Genius Party/Genius Party Beyond ANIME REVIEW


This release brings together two anthology films: Genius Party, released in 2007, and its sequel Genius Party Beyond. Now, watching a bunch of anime shorts isn’t everyone’s cup of tea, but in this case the contributors include the directors of classics such as Mind Game and Cowboy Bebop. And if that doesn’t make you warm to the idea, we don’t know what will.

With a runtime of 20 minutes, Genius Party‘s most substantial offering is Shanghai Dragon, helmed by veteran mecha designer Shoji Kawamori. The tale of a snotty-nosed kid who finds himself in the middle of a high-tech battle zone after discovering a magical pen that can turn thoughts into reality, it’s an impressive exercise in condensed storytelling with a flair for hyperbolic action.

Good though it is, it doesn’t exactly push the boundaries. Nor does Deathtic 4, by Shinji Kimura, the story of a zombie boy which owes too much to the cutely creepy universes of Tim Burton and Henry Selick. Other pieces, however, are far more esoteric. Abandoning narrative altogether, Hideki Futamura’s Limit Cycle is a visual essay on art, god and virtual reality. Meanwhile, Masaaki Yuasa’s Happy Machine – the nightmarish vision of a toddler searching for its mother while being pursued by a demonic flaming chicken – falls under the category of “what was he on when he thought of that one?”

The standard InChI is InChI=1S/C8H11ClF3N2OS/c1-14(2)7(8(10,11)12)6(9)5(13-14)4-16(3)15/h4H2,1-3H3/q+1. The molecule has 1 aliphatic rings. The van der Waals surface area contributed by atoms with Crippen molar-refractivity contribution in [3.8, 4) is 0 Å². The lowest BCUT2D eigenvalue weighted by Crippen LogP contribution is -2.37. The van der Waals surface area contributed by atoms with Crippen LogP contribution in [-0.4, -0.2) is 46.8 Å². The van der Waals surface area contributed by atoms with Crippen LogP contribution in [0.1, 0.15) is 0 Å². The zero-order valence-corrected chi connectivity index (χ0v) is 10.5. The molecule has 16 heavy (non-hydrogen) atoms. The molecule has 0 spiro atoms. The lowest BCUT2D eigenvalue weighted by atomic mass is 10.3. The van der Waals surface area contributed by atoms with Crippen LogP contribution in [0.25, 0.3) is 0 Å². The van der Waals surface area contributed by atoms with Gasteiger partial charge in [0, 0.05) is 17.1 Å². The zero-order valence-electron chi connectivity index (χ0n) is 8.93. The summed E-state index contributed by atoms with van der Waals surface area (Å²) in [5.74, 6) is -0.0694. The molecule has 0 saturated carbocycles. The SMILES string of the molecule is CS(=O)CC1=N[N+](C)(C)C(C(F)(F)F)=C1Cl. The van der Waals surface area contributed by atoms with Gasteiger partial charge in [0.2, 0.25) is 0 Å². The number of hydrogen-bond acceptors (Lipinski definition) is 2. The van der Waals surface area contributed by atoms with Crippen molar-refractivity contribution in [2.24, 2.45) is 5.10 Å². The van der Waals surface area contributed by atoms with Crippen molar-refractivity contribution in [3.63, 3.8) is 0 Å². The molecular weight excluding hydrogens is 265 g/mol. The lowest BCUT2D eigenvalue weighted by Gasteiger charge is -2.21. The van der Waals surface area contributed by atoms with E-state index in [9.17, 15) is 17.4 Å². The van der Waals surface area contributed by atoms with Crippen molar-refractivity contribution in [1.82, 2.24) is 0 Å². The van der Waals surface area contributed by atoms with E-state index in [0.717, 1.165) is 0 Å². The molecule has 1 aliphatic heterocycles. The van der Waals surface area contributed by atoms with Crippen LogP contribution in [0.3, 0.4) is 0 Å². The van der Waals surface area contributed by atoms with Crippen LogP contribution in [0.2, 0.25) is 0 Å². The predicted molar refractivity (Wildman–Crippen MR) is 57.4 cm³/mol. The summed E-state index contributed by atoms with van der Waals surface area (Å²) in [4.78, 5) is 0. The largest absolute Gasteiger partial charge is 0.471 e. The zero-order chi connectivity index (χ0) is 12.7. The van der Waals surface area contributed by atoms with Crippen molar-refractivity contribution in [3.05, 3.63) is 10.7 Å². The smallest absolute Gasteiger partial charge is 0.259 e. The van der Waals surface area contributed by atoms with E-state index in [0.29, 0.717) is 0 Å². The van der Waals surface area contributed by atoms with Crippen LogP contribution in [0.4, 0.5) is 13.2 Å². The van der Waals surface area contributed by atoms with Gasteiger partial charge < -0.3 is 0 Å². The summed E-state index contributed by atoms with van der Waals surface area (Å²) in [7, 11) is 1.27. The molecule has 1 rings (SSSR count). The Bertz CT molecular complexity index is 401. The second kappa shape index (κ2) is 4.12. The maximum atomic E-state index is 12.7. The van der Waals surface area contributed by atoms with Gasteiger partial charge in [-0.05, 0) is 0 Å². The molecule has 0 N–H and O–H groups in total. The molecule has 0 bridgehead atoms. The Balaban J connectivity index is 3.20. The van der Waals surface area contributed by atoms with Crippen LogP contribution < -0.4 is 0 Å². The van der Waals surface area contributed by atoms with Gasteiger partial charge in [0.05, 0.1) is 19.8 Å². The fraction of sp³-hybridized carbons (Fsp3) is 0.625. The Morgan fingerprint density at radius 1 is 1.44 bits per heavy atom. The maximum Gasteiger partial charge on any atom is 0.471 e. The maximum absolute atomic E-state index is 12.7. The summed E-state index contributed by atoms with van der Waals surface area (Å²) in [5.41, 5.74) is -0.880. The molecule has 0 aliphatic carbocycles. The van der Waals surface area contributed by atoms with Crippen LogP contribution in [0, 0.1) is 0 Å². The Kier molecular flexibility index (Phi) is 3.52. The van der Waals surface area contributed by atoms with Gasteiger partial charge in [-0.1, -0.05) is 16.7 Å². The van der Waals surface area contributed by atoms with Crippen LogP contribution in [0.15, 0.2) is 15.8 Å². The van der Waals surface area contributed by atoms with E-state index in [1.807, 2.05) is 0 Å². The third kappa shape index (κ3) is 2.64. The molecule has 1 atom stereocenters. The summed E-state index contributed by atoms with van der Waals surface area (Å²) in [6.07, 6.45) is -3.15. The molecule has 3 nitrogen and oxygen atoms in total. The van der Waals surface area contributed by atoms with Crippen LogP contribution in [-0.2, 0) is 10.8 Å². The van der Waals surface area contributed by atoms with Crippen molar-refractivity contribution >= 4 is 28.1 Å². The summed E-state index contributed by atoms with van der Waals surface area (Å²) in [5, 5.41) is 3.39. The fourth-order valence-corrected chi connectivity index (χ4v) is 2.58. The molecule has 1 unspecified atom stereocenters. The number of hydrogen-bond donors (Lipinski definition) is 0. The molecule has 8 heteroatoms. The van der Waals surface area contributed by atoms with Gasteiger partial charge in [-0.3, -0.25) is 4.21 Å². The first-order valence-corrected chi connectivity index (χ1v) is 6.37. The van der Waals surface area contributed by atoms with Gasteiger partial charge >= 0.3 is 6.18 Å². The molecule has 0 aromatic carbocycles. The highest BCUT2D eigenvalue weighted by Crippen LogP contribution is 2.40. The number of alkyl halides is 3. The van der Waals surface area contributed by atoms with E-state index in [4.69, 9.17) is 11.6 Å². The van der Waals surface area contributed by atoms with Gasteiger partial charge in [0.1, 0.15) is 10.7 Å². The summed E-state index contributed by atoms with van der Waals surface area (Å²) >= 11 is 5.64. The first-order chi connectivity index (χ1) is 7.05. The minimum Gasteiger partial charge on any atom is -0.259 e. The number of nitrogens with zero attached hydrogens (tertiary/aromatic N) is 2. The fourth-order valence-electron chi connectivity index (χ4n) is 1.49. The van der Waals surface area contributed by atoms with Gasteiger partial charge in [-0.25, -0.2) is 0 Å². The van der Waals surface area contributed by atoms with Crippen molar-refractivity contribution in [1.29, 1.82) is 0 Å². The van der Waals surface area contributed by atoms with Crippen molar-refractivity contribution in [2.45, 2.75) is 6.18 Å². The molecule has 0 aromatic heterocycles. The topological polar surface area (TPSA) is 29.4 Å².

The piece that sticks longest in the memory, though, is Baby Blue by Shinichiro Watanabe. The renowned creator of Space Dandy and Samurai Champloo is in restrained form in this wistful slice of life, which sees two teenagers ditching school and spending the day rekindling an old friendship. Beautifully animated, it packs a powerful emotional punch, while also managing to say a lot about the plight of Japan’s youth.

Genius Party Beyond also has its fair share of standouts. Gala by Mahiro Maeda (Final Fantasy: Unlimited) starts brilliantly with an egg-like meteor crashing into a village. Events take a weird musical turn and the whole thing ends up a few Morris dancers short of a folk convention. Before that, though, it’s genuinely epic in feeling – no easy task for a short film.

Dimension Bomb by Koji Morimoto (an industry veteran who cut his teeth on Akira) is another flawed but visually stunning offering. Depicting a pair of young outcasts befriending each other in a hostile environment, it feels less like a finished piece than excerpts from a longer work in progress, but it’s packed full of mesmerising cyberpunk imagery.

The undoubted highlight of the second anthology, however, is Moondrive by Kazuto Nakazawa (Parasite Dolls). Concerning a rowdy bunch of thieves and their shambolic attempts to locate some hidden treasure, it’s an anarchic black comedy served up in scratchy, jagged animation that brings to mind the artwork of Jamie Hewlett. Thanks to such pieces, this release is a welcome reminder of the scope and variety of Japanese anime, and a fascinating mixed bag of ideas for serious students of animation. Reviewed by Julian White

INFO
RELEASE: 11 December 2017
FROM: All The Anime
FORMAT: Blu-ray
PRICE (RRP): £29.99
AGE RATING: 12







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